Young Patient Feeling ‘Supercharged’ After Bicuspid Aortic Valve Surgery

September 13, 2017 12:00 PM

One young man’s complications from a bicuspid aortic valve were life-threatening, but perseverance and expert care helped him make it through.

Jeffrey Howell didn’t know he was born with a bicuspid aortic valve until December 2015. In fact, like most people, the 25-year-old had never heard the term before.

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Howell also didn’t know how much better he would feel after having the compromised valve replaced with a mechanical one.

“Supercharged” is how he describes it.

That’s a big change from November 2015, when Howell, despite losing 40 pounds and making healthier lifestyle choices, began to feel sick.

Just a bad cold, he thought.

But his health wasn’t improving and by Thanksgiving, Howell had become extremely weak. His mother, Denise, noticed her son’s feet were swollen and his cough was worsening.

“I pulled the turkey out of the oven and headed straight for the nearest emergency room with Jeffrey,” Denise recalls.

There, a CT scan revealed the unthinkable.

“The doctors told me: ‘You have congestive heart failure,’” Howell says.

Diagnosis: bicuspid aortic valve

A follow-up transesophageal echocardiogram — a procedure in which a scope is passed down a patient’s throat into the esophagus to provide a detailed view of the heart — revealed several problems.

SEE ALSO: 5 Basics to Know About Bicuspid Aortic Valve Disease

First, Howell was found to have a bicuspid aortic valve a defect in the heart’s aortic valve present at birth that was severely leaky.

The aortic valve in a typical healthy heart has three flexible leaflets (also known as flaps or cusps) that open and close to send oxygenated blood from the heart to the aorta. A person with a bicuspid aortic valve has only two leaflets.

Some people with a bicuspid aortic valve have no symptoms. Others may experience any of the following:

  • Shortness of breath

  • Ongoing fatigue

  • Coughing at night or when in bed

  • Rapid or fluttering heart palpitations

  • Dizziness

  • Chest pain (tightness, angina)

  • Fainting episodes

Approximately 2 percent of the population has a bicuspid aortic valve. The most common congenital heart condition, it is twice as common in males than females.

Over time, the bicuspid aortic valve can become calcified and may not completely open, preventing blood from being pumped out of the heart into the body. Or, as in Howell’s case, the valve may not completely close, causing blood to flow backward into the heart.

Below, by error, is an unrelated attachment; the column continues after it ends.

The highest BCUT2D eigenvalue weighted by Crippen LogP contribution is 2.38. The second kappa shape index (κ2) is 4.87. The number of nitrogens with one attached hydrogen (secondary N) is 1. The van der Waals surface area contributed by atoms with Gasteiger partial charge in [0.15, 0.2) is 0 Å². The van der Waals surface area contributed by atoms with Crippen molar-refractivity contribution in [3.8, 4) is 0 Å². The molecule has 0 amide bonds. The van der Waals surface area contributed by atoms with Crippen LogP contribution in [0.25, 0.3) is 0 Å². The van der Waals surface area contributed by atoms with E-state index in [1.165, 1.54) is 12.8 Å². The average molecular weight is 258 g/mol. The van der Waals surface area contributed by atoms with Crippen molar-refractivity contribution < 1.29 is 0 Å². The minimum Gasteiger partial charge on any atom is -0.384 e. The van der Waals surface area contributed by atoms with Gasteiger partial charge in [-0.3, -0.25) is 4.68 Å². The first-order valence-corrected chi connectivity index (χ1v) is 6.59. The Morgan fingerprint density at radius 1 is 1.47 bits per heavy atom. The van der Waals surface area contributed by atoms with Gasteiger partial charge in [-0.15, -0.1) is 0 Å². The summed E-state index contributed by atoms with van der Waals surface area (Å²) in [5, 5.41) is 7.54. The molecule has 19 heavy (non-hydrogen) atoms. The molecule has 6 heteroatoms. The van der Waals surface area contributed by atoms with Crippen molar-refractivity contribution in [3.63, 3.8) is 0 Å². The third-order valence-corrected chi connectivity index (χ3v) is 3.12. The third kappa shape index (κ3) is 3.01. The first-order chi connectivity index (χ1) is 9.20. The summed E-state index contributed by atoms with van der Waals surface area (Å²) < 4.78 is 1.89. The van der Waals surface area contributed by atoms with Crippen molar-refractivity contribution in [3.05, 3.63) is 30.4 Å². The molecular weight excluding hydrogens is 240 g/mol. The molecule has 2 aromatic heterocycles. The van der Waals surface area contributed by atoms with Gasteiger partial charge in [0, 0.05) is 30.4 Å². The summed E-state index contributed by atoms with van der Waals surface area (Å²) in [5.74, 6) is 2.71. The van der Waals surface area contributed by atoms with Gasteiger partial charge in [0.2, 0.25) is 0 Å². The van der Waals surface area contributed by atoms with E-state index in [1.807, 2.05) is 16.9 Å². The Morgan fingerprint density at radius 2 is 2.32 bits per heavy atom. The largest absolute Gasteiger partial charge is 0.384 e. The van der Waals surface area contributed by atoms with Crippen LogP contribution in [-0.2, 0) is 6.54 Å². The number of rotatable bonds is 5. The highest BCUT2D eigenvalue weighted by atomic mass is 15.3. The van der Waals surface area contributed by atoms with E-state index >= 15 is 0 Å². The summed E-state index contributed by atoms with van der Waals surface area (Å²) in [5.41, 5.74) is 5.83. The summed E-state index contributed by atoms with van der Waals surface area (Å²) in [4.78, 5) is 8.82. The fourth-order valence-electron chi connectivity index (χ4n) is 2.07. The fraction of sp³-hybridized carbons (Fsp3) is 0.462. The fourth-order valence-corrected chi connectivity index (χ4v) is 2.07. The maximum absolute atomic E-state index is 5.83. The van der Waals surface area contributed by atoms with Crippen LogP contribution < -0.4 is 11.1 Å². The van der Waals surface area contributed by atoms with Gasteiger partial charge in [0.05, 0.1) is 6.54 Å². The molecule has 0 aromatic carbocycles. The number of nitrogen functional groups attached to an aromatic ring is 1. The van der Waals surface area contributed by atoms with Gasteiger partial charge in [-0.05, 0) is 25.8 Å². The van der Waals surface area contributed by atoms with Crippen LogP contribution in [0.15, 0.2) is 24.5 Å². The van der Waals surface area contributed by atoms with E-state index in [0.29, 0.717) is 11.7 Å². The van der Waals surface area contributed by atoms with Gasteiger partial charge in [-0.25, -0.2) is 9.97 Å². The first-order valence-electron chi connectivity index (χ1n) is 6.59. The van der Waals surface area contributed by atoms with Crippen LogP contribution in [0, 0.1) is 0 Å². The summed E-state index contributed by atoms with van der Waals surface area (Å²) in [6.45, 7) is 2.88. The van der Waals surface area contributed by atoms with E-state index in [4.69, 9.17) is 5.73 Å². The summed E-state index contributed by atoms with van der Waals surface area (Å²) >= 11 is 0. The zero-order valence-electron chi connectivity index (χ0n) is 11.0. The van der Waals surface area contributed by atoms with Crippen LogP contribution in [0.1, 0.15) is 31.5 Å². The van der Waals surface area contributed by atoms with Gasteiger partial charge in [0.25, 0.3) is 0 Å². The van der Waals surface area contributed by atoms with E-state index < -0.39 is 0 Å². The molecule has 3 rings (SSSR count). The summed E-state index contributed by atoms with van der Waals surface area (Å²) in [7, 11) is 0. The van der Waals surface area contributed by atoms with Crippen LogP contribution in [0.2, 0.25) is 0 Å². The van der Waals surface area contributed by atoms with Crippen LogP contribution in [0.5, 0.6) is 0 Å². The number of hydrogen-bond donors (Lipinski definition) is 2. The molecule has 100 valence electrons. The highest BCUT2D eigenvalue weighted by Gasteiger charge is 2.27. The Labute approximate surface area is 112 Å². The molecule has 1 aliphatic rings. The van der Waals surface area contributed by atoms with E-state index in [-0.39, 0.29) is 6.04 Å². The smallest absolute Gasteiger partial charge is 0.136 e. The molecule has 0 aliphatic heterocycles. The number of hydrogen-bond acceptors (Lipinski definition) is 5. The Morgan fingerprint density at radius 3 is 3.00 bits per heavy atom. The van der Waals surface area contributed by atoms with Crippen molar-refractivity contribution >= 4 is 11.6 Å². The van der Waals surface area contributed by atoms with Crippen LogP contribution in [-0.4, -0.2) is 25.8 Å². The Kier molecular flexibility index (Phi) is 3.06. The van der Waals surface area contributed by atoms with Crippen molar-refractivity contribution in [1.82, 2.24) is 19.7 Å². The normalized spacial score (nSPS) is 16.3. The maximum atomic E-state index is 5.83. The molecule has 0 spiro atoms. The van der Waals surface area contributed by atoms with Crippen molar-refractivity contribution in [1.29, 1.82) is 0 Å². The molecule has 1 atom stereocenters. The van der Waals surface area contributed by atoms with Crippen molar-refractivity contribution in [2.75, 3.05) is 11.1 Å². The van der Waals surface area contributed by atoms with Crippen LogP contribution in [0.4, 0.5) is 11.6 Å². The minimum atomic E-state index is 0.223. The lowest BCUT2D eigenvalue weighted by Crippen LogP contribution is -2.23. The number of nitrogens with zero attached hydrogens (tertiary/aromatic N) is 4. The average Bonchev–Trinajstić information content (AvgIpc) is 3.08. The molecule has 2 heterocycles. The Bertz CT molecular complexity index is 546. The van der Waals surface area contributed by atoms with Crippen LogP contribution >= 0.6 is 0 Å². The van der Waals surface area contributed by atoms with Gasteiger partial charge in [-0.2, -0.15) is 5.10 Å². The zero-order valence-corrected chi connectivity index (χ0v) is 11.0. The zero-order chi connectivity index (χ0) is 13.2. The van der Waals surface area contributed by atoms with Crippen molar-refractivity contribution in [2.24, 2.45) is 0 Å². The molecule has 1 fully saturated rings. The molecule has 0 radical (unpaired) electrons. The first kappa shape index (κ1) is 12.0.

Complications of bicuspid aortic valve disease include aortic stenosis (a blocked valve), aortic insufficiency (a leaky valve), aortic aneurysm and aortic dissection, all of which may be life-threatening.

A bicuspid aortic valve wasn’t Howell’s only problem.

Doctors also discovered two more troubles: an aneurysm, or enlargement, of the aortic root and an abnormal connection (known as sinus of Valsalva fistula) between the aortic root and another chamber of the heart.

A complex surgery

Howell was referred to the University of Michigan Frankel Cardiovascular Center, where G. Michael Deeb, M.D., and Karen Kim, M.D., performed an eight-hour operation to repair the fistula and replace his bicuspid valve and aortic root with a composite graft consisting of a mechanical valve and synthetic graft.

During the operation, Deeb and Dr. Kim found that one part of Howell’s aortic root had become thin and that a hole had formed in the thin tissue connecting the aortic root to the right ventricle.

“The backward flow through both the aortic valve and the sinus of Valsalva fistula had made Jeffrey’s heart work overtime to keep pumping blood forward and it was clearly tired,” says Dr. Kim. “Both pumping chambers were showing signs of the extra burden. They were dilated, and their function was diminished.”

From fear to relief

“The day of surgery was the scariest day of my life,” says Denise, who remembers feeling a huge sense of relief when she saw Kim give her two thumbs up from down the hall after the surgery.

SEE ALSO: What to Expect from Heart Disease Genetic Counseling

Howell remained in the intensive care unit for two more weeks to support his heart function while it recovered and to treat a heart arrhythmia that followed his surgery.

The dynamic young man says he’s good as new now, feeling recharged and ready to tackle the world. He recently graduated from continuing education classes and is working as a courtesy clerk at a local Kroger grocery store.

His last appointment with Kim was in January, and all tests were clear.

“He was quite sick but recovered nicely,” says Kim. “His follow-up echocardiogram showed that his heart function has recovered back to normal, and the valve is working well.”

Howell hopes to continue corresponding with the doctor. The two have a special connection and a competitive spirit, says Denise, referring to the opposing football teams they each root for.

Still, she notes, her son’s loyalties have shifted a bit. A lifelong Michigan State University football fan, Howell is now a firm believer in the University of Michigan.

Photos by Leisa Thompson